Book Review: Making Schools American: Nationalism and the Origin of Modern Educational Politics

Ewert not only depicts the origins and aims of the public school system as a tool for national unity in the United States, but he also successfully foregrounds how the inherent struggle for a definition of America and Americanness in a country marked by racial and ideological tensions shaped the educational system and continues to do so. As such, Ewert’s book is a useful source when reading and researching about the history of the American school system as well as the nature of the forces at work in the national and local societies that shaped it. Continue reading

Book Review: City of Newsmen: Public Lies and Professional Secrets in Cold War Washington

Kathryn McGarr describes this period as a turning point where reporters became increasingly furious with the government withholding information and started to voice their opposition in print rather than in private. McGarr makes a vital contribution to understanding the relationship and conflict between the government and the press. Her work is part of a new look at foreign affairs which argue that it is now the time for historians to investigate early Cold War journalism and not to merely characterise it when the press simply believed everything the government told them Continue reading

Eyes on Events: ‘At the Junction: The Local, Regional, and National in US History’ For the last episode of ‘Eyes on Events’ for the 2022-2023 academic year, we were delighted to sit down with Professor Bruce Schulman to discuss the Rothermere American Institute’s event ‘At the Junction: The Local, Regional, and National in US History’, held on May 18th and 19th 2023. Professor… Continue reading

Book Review: Antagonistic Cooperation: Jazz, Collage, Fiction, and the Shaping of African American Culture by Robert G. O’Meally

Robert O’Meally clearly takes joy in his writing. His choice of material stays safely within the canon, and though this makes for a more conservative study that is largely restricted to the male and heteronormative, situating widely admired artists in a thoroughly interdisciplinary context is important for engendering a shift in how the arts are studied. Antagonistic Cooperation certainly is a twenty-first-century commentary on the arts – in the best way. Continue reading

European Career Stories | Suzanne Enzerink | //   Interested in researching American Studies abroad? In this episode of USSO’s Career Stories, we heard about the fascinating research career of Dr Suzanne Enzerink, a Dutch researcher in American Studies who completed her PhD at Brown University in Providence, Rhode Island and worked in the U.S., Lebanon, and… Continue reading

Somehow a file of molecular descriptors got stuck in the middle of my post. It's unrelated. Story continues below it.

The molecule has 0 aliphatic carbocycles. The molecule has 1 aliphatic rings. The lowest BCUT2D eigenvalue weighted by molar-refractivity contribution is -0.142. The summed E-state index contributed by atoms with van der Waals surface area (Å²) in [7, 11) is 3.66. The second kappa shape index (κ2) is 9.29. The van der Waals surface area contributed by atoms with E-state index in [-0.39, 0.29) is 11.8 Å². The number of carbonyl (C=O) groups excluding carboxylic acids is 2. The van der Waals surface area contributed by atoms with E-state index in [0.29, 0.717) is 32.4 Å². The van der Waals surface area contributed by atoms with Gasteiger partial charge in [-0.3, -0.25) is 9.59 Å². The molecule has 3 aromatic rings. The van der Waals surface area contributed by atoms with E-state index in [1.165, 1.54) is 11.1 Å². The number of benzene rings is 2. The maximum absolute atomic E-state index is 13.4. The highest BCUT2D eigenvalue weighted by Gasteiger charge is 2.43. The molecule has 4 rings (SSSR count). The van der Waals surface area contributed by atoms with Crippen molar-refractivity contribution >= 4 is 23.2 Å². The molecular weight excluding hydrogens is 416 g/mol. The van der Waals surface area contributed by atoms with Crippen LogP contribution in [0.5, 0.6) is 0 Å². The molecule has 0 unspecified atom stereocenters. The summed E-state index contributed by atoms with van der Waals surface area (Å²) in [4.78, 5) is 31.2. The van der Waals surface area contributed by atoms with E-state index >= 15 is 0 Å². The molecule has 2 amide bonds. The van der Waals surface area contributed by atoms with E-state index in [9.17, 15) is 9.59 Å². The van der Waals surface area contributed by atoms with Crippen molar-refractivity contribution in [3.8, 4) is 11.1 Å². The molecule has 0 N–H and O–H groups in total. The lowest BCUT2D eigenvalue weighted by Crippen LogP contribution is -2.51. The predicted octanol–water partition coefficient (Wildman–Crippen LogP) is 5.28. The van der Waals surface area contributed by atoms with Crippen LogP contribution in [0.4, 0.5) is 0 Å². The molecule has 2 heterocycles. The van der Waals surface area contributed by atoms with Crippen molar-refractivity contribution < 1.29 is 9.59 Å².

BAAS 2023 Panel Review: 8C-The Clinging of Lot 49: Perspectives on Pynchon’s Persistence

Reviewed by: Valentina López Liendo Chaired by Dr James Baxter, a postdoctoral fellow at Trinity College Dublin, the panel ‘The Clinging of Lot 49: Perspectives on Pynchon’s Persistance’ explored the many ways in which Pynchon’s now hyper-canonical novel of 1966 resonates with contemporary American culture. The Crying of Lot 49… Continue reading

Book Review: On Savage Shores: How Indigenous Americans Discovered Europe

According to reviewer, Olga Akroyd, On Savage Shores was highly respectful and she was impressed of the surgically precise manner in which Pennock dismantles both negative and positive stereotyping associated with the notion of Indigeneity. For a scholar seeking to look beyond the recognisable myths encircling the actual facts, this book is invaluable, as we must move our imaginations from the images shaped by predominantly European minds to truly comprehend the era and ‘a world where “other” peoples were starting to become visible.’ Continue reading

Book Review: The American Presidency: An Institutional Approach to Executive Politics 

Howell runs against the popular and influential narrative of the personal presidency, identifying the growing gap between pundits who favour the idea and academics who are more interested in the formal and bureaucratic role of the president. Indeed, Howell’s approach offers a deeper understanding to how and why presidents behave the way they do, whether they embody the idea of the institutional presidency such as Woodrow Wilson or defy as in the case of Donald Trump. The result is a detailed and comprehensive textbook that shines a much-needed light on the executive office of the President of the United States, representing the latest scholarship surrounding the American Presidency. Continue reading

BAAS 2023 Panel Review: 7C – Making Sense of the South 

BAAS 2023 Panel Review: 7C – Making Sense of the South  Of all the regions in the United States, perhaps none has captured the critical imagination as lastingly and powerfully as the American South. This came through at BAAS 2023, with three different sessions addressing the region at this year’s… Continue reading